Aziz: Thanks for sharing this background, Justin. What are the success stories that this has led to?

Dillon: The main success we have had is focused on increasing visibility in supply chains. We have built our technology on the management axiom “what gets measured gets managed”. Less than 15% of companies have no visibility into their supply chain beyond their direct suppliers. This is not a review. The reality is that companies haven’t been required to know this until now. Nor do I know of governments that are currently investing in this type of visibility of their country’s imports. Most companies don’t know if they’re sourcing from the wrong subcontractors, which the USMCA says puts their shipments at risk.

This is why FRDM started working with researchers to map all known factories in Xinjiang, as well as the business relationships of each factory, which creates much greater visibility into our customers’ supply chains. We see this measurement tool as a huge success because it gives companies a way forward to both comply with the rules and protect their values. Savings from operations are consumed deep in the supply chain, but the risks are always passed on to the end sellers.

The sheer interest in big data analysis tools to solve human rights problems by any government is a huge hit in my book. Our partnership with the Canadian government gives me great hope that governments can lead by example on this file. If governments and businesses can build on each other’s strengths, we will most likely see lasting impact with supply chains built on a foundation of justice. No one seems to remember that several global brands took a stand against sourcing in the Xinjiang region and were summarily punished for it in China. Ultimately, success depends on collaboration between business and government.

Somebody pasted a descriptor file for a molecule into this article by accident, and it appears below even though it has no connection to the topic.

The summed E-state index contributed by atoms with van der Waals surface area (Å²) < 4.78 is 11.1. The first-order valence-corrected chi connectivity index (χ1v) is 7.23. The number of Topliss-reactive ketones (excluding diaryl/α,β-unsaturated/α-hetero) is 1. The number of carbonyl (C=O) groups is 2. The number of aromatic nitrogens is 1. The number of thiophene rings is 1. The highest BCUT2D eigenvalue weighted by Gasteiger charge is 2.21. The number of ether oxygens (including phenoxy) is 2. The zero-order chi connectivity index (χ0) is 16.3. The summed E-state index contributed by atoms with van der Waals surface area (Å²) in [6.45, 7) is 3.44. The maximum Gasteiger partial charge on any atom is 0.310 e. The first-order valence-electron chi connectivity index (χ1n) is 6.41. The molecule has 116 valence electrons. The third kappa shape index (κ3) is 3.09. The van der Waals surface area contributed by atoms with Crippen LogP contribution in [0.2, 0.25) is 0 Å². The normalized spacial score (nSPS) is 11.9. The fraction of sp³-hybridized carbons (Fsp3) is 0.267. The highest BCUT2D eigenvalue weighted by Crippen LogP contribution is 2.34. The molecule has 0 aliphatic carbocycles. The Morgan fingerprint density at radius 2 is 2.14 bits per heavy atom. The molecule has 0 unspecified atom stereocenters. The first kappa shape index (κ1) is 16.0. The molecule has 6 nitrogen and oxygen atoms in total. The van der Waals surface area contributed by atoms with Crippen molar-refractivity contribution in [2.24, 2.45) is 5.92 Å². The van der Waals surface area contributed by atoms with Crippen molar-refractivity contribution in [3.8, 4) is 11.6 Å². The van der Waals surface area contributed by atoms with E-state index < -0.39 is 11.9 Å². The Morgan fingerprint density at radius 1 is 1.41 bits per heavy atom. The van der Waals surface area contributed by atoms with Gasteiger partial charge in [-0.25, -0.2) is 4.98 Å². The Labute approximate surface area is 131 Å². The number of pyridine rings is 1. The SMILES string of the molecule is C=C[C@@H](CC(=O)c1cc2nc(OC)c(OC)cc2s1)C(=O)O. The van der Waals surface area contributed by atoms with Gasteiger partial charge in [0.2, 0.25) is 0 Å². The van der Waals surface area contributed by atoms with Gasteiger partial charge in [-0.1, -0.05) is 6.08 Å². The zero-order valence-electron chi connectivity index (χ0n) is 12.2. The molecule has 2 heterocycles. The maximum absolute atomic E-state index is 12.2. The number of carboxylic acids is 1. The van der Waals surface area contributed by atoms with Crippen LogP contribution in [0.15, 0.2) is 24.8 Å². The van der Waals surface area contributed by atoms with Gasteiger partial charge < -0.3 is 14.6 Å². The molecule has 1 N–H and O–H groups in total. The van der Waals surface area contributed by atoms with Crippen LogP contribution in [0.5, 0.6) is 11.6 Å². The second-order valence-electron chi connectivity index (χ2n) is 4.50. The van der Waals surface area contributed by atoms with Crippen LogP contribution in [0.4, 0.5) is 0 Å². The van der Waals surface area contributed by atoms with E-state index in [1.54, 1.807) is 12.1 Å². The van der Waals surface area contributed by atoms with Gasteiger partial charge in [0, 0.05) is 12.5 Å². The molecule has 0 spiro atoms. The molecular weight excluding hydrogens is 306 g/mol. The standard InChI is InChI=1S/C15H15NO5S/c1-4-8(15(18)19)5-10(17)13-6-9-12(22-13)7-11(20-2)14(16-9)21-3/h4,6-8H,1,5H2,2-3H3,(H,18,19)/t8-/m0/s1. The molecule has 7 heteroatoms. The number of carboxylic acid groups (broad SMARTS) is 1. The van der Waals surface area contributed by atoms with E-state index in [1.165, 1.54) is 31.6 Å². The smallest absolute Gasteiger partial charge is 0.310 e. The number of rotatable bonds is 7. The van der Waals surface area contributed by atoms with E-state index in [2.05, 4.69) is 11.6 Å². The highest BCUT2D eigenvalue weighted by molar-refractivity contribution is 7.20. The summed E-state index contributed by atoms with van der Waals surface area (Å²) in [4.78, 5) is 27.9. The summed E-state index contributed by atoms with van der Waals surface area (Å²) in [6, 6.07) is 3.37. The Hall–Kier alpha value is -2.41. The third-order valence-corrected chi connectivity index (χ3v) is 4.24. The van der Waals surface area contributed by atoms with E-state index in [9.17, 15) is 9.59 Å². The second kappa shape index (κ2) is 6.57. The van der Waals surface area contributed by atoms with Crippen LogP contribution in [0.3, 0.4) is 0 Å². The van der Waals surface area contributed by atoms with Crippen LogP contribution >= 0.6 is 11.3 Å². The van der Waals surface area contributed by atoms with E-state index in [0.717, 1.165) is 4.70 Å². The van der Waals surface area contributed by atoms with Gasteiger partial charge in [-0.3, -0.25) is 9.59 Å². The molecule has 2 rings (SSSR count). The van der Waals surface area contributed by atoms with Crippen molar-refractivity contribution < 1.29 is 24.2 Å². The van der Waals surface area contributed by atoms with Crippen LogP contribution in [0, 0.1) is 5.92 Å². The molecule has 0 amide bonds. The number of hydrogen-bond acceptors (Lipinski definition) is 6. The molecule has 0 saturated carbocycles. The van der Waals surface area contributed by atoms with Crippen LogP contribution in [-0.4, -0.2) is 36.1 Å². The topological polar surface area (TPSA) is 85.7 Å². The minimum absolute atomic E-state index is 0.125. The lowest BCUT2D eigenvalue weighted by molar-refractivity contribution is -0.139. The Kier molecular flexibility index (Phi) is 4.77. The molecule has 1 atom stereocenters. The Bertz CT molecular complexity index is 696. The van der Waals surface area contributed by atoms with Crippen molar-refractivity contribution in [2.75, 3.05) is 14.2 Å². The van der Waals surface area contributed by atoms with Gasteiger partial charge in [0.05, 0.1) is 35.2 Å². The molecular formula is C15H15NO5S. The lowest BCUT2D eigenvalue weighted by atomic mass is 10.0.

Aziz: Do you hope other governments will follow this approach to help end forced labor?

Dillon: Sure. The government has some of the best technology ever to be used in national defense, so why not deploy cutting edge technology to defend those without protection. Passing laws is a tool that only government can use. Enforcement of trade rules is another (perhaps more exciting) tool as it impacts the entire global market. A bad actor will always be there to try to exploit for profit, but they can only do so by entering the market. Increased and intelligent government intervention will make it much more difficult for them.

The market doesn’t care about our morals or our values. He only cares about supply and demand. Raising the demand for transparent ethical supply chains is the most sustainable and scalable strategy that is good for society, good for politicians and good for business. As a citizen of the United States, I am encouraged to see how our government is making forced labor a key issue in its trade strategy. In some ways, Canada is a little ahead of the United States due to its early interest in big data insights. I hope the two governments find more ways to work together to drive ethical supply chains. I can see the dots connecting in the supply chains. Bad actors who benefit from forced labor are slowly kicked out of the market. This is the start of a real movement in the market.